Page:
[AUS] Seeking Advice

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Topic Author
taeubs
Posts: 3
Joined: Wed Nov 20, 2019 12:12 am

[AUS] Seeking Advice

Post by taeubs » Sun Dec 01, 2019 2:09 am

Hi all,

Country of Residence: Australia
International Lifestyle: Australian-citizen living and expecting to retire in Australia
Currency: Australian Dollar (AUD)
Emergency Funds: Have an existing amount allocated
Debt: Only debt is a student loan which has no interest rate attached but is adjusted for inflation on a yearly basis
Age: 21
Desired Asset Allocation: 75% stocks (20% local AUS stocks and 55% international stock) / 25% bonds
Desired allocation to stocks outside your of country of residence: 55% of the 75% allocated to stocks
Total Portfolio: mid five figures
_______________________________________________________________

Question:

1. I am looking to adopt a simple portfolio of three ETFs, with the aim of selecting ETFs which are Australican domiciled so no US estate tax issues and for simplicity. At present, I am thinking of the following ETFs:

Bond Fund = Vanguard Australian Government Bond Index ETF (VGB)
Local Stock Fund = Vanguard Australian Shares Index ETF (VAS)
International Stock Fund = iShares Core MSCI World All Cap ETF (IWLD)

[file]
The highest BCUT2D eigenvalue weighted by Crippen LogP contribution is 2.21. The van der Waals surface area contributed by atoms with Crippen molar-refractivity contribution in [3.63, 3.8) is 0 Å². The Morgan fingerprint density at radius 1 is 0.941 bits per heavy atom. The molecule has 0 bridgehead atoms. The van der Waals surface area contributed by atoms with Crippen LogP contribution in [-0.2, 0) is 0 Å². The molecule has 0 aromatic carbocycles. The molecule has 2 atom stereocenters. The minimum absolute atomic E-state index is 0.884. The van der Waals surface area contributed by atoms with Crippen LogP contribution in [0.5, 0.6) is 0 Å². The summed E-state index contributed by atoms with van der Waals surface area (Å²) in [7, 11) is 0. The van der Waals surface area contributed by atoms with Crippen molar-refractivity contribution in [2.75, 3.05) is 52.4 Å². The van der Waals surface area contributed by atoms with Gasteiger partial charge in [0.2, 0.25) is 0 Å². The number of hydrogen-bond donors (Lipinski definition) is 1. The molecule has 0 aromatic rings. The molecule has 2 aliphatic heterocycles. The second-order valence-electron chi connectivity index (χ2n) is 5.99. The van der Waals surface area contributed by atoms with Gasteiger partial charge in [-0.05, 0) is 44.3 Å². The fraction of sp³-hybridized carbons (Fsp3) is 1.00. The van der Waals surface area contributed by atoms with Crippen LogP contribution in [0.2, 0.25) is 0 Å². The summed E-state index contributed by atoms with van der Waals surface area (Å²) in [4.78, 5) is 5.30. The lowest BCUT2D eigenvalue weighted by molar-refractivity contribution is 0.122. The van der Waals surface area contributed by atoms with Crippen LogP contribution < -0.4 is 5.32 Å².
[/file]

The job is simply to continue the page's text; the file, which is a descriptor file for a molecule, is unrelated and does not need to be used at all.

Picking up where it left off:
I am building this portfolio with an investment timeframe of 25+ years (long-term goal). I am currently trading with CommSec due to the ease of already banking with the Commonwealth Bank.

Any feedback would be appreciated, as I am still learning! Thank you in advance!

User avatar
asset_chaos
Posts: 1657
Joined: Tue Feb 27, 2007 6:13 pm
Location: Melbourne

Re: [AUS] Seeking Advice

Post by asset_chaos » Mon Dec 02, 2019 2:05 am

Your plan is sound. And investment-wise you're way ahead of the game. Congratulations and continue to save and invest as you're doing. Finally, remember that at your age financial investment is only part of the strategy; even more important is to invest in yourself, in your skills and experience to both enrich your life and keep yourself able to earn reasonable money.
Regards, | | Guy

andrew99999
Posts: 525
Joined: Fri Jul 13, 2018 8:14 pm

Re: [AUS] Seeking Advice

Post by andrew99999 » Mon Dec 02, 2019 3:05 am

You could add some emerging markets since IWLD doesn't contain them, they're a great diversifier, but since they would only be 10% of your portfolio, it's not going to cripple your gains or anything if you leave it out when going for simplicity.

Overall excellent, and amazing that you are doing this at 21.

+1 to asset_chaos, now that you have your investment sorted out, you can spend your time seeking ways to up skill and improve your earnings capacity.
PassiveInvestingAustralia.com

Topic Author
taeubs
Posts: 3
Joined: Wed Nov 20, 2019 12:12 am

Re: [AUS] Seeking Advice

Post by taeubs » Mon Dec 02, 2019 7:19 pm

Hi,

Thank you both for your replies! I really appreciate you sharing your knowledge with me. In relation to adding some emerging markets, would this portfolio be more appropriate to have greater diversification:

Bond Fund = Vanguard Australian Government Bond Index ETF (VGB)
Local Stock Fund = Vanguard Australian Shares Index ETF (VAS)
International Stock Fund = iShares Core MSCI World All Cap ETF (IWLD)
Emerging Market Stock Fund = Vanguard FTSE Emerging Markets Shares ETF (VGE)